Cannabis Legalization in Maryland – What You Need To Know

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Maryland’s Adult-Use Cannabis: What You Need to Know

Maryland has legalized the use of cannabis for adults aged 21 and above with the law becoming official today July 1st, 2023.

With this new law, there are important regulations and guidelines to ensure the safe and responsible use of cannabis. In this blog post, we will answer frequently asked questions about adult-use cannabis in Maryland and provide a clear understanding of the rules and regulations surrounding its use.

CBD, or cannabidiol, is the second most prevalent cannabinoid in cannabis. Unlike THC, CBD does not produce psychoactive effects and is often used for its potential therapeutic benefits. It is available in various forms such as oils, tinctures, creams, and edibles.

Can cannabis be used for medical purposes?

Yes, cannabis has been used for medical purposes to alleviate symptoms of various conditions such as chronic pain, nausea, muscle spasms, and certain neurological disorders. Maryland has a medical cannabis program that allows qualified patients to obtain cannabis products from licensed dispensaries. However, it is crucial to consult with a healthcare professional to determine if cannabis is an appropriate treatment option and to ensure proper dosing and monitoring.

Can I grow cannabis at home?

Under the new law, individuals aged 21 and older are allowed to cultivate up to two cannabis plants in their homes, as long as it is done out of public view. Similarly, a household can cultivate a maximum of two plants, regardless of the number of individuals over 21 residing in the home. However, it is important to note that cultivating cannabis plants is still subject to certain restrictions, and landlords or property owners may prohibit growing cannabis on their properties.

Individuals aged 21 and older can legally cultivate up to two cannabis plants in their homes, as long as they are out of public view. If multiple individuals over the age of 21 live in the same residence, the maximum number of plants allowed is two. Medical patients registered with the Maryland Cannabis Administration can cultivate two additional plants, not exceeding a total of four plants in a given residence. Landlords and property owners can choose to prohibit cannabis cultivation on their properties.

Where can cannabis be used?

Adults aged 21 and older can use cannabis in private homes and private property. However, it is essential to be aware that landlords and management companies have the right to prohibit cannabis use. Public spaces, including parks, streets, sidewalks, bars, restaurants, and public transportation, are off-limits for smoking or consuming cannabis. It is crucial to respect the rules and regulations in place to ensure public safety and minimize potential negative impacts.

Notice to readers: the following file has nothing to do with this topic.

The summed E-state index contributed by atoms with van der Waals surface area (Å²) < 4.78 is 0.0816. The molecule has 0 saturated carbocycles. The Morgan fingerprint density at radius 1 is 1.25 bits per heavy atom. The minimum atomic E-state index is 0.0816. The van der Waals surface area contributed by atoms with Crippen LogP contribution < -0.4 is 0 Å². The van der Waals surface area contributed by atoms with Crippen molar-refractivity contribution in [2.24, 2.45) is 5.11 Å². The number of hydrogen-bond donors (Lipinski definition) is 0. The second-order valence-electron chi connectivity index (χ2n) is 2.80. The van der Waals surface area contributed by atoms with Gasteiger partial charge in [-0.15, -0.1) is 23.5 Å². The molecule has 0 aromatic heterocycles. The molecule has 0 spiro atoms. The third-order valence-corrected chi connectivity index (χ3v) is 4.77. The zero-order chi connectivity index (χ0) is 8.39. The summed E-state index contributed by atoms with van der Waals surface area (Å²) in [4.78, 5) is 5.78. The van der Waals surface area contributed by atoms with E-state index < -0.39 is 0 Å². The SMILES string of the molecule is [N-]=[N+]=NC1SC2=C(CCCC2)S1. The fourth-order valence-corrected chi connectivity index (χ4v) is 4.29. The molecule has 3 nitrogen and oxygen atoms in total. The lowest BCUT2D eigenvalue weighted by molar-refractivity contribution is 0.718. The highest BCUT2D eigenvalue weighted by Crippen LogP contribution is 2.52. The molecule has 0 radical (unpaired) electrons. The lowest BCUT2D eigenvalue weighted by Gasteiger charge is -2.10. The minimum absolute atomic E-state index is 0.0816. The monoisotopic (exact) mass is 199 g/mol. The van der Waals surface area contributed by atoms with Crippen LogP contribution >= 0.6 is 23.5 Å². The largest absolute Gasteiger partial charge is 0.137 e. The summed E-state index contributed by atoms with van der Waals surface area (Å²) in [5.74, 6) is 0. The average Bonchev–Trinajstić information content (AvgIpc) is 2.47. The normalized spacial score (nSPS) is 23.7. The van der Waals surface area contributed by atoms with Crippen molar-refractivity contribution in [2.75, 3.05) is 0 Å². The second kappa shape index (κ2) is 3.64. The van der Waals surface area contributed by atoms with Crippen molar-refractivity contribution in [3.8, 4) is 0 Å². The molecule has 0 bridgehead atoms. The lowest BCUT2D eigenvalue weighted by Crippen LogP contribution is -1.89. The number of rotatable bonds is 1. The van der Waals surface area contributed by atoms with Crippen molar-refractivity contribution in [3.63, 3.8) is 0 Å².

Cannabis can only be used in private homes and private property. 

Additionally, most hotels do not allow smoking cannabis in their rooms, so it’s best to check with the hotel’s policy before consuming. Vacation rentals may also have specific rules regarding cannabis use, so consult with the property owner beforehand.

What are the penalties for underage use and possession of cannabis?

Individuals under 21 years of age are not permitted to possess or use non-medical cannabis. Possessing 2.5 ounces or less may result in fines, mandatory drug education programming, and referral for assessment or treatment of substance use disorder. Possessing more than 2.5 ounces may lead to criminal penalties. It is essential for individuals under the legal age to understand and adhere to the laws surrounding cannabis use to avoid legal consequences.

Can you use cannabis at work?

The new law does not address cannabis use or impairment in the workplace. It is essential to follow any existing laws and workplace policies regarding substance or cannabis use. Employers may have specific guidelines in place, so it’s advisable to check with your employer or prospective employer for their policies on substance use in the workplace.

How much cannabis can you possess?

Adults aged 21 and older are allowed to possess up to 1.5 ounces of cannabis flower, 12 grams of concentrated cannabis (such as vape products), or a total amount of edible cannabis products that does not exceed 750 mg THC. It’s important to adhere to these limits to stay within the legal boundaries.

Can you smoke or consume cannabis in public?

Smoking or consuming cannabis in public places is strictly prohibited. This includes outdoor spaces, indoor spaces open to the public (such as parks, streets and sidewalks, bars and restaurants, public transportation), and indoor places of employment. Remember that cannabis remains illegal at the federal level, so possession on federal property, including national parks, is also not allowed.